Plotkin cover

David George Plotkin: A Life in Letters

Pearl G. Fabula

469pp. Paper. $22.95.

This is the first biography of Samuel Roth’s favorite ghostwriter, David George Plotkin, one of the more elusive figures in mid-twentieth-century American literature. Born in New York City, Plotkin (1899–?) was a lawyer and a poet. He met Roth in the early 1940s, when he was living in Woodstock, NY. His wife had just left him, and his beloved mother was dying; when Roth invited him to write a novel about Singapore—where he had never been, and about which he knew more or less nothing—he accepted the assignment. “I will tell you what I will do,” he told Roth, “I will project my imagination out into the Far East and write an allegory about me and my wife.”

The result was Rage in Singapore, a novel which imagined the Asian city-state overrun by the Japanese Army, who commit countless atrocities on the innocent population. It would have been a very strange book, if the Japanese Army had not in fact overrun Singapore just as Plotkin completed his manuscript, transforming his novel into an unwitting work of fact. Plotkin was terrified. Did his allegory possess some strange power to bring about events in the real world? Was there a connection between him, his wife, and the city of Singapore?

Plotkin fled to Montana, where he wrote The Plot Against America (1946), an exposé of the isolationist Senator Burton Wheeler. Then he returned to New York, and wrote another book for Roth: My Sister and I (1951), an incest memoir attributed to the German philosopher Friedrich Nietzsche (1844–1900), which was in fact an allegory of Plotkin’s courtship of his wife, mixed in with thoughts about love and impermanence that had occurred to him over the years. Plotkin wrote Maxwell Bodenheim’s memoir My Life and Loves in Greenwich Village (1954), then he went into psychoanalysis, which inspired him to write The Sexual Diary of Sigmund Freud, an allegory of his relationship with his mother. The 1,600-page manuscript was never published, and Fabula argues that something in Plotkin collapsed at that point: his ability to tell fiction from fact, or at least, his belief in the utility of doing so.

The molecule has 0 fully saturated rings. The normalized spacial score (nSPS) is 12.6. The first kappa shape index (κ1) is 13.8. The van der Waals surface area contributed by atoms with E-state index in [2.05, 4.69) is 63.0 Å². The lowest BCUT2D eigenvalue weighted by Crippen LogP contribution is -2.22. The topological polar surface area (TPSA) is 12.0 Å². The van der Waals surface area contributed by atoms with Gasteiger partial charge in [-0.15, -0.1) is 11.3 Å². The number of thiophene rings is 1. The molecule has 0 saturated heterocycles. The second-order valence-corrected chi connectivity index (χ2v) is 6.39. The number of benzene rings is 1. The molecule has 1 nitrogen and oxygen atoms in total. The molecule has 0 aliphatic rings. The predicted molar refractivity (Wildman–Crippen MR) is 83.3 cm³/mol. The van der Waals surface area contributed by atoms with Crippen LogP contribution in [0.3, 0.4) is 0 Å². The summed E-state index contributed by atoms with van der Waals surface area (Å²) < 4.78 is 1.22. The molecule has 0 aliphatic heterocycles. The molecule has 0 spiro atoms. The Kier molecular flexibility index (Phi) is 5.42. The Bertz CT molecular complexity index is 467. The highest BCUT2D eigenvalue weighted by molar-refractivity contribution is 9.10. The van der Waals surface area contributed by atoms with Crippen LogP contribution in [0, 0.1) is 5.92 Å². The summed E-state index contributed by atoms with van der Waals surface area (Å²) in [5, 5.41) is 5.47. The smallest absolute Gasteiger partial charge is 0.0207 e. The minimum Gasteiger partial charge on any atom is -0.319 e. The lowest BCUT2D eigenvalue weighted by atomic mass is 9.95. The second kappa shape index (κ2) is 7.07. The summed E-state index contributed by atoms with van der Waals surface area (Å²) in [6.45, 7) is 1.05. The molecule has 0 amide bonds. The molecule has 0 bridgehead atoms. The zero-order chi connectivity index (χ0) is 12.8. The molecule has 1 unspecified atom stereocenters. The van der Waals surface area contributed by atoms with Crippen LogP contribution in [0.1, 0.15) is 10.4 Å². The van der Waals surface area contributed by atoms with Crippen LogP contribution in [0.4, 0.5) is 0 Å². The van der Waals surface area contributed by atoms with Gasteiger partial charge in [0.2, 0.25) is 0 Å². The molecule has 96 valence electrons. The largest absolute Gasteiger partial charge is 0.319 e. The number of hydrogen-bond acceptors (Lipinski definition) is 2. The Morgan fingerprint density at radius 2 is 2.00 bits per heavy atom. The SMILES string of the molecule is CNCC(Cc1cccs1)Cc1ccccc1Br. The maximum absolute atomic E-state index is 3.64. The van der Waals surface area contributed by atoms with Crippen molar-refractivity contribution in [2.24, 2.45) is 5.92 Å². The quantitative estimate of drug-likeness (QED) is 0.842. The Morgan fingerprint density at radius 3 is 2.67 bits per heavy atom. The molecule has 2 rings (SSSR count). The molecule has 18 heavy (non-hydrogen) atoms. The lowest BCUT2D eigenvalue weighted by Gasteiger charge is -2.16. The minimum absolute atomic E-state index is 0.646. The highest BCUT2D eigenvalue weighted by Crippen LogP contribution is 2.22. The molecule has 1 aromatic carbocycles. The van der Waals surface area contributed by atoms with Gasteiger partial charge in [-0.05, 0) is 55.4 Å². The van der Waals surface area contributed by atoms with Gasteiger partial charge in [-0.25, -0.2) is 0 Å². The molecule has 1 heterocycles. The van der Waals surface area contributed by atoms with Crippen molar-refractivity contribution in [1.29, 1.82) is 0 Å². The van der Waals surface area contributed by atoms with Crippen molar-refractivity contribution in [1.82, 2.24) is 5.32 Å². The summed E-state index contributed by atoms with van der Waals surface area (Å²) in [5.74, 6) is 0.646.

In 1960, Plotkin confessed to the Princeton philosopher Walter Kaufmann that he had written My Sister and I—but, strangely, the memoir’s authorship remained in dispute (it is still disputed). It was as if Plotkin had really become Nietzsche, the way he had become Singapore. In 1961, he wrote a monograph entitled My Wife, The Key To All Realities, which has become a classic in the literature of paranoid schizophrenia, alongside Daniel Paul Schreber’s Memoirs of My Nervous Illness and Louis Wolfson’s Le schizo et les langues. A copy of My Wife even made its way into the hands of Vladimir Nabokov (1899–1977), who used Plotkin (under a slightly transformed name) as a character in his 1962 novel Pale Fire.

The last years of Plotkin’s life are obscure, even to his biographer. Nor does any record of his death exist; Fabula suggests that he “may simply have become someone else.” Despite its odd conclusion, we are confident that David George Plotkin: A Life in Letters will be of interest to literary historians and mental-health professionals alike.

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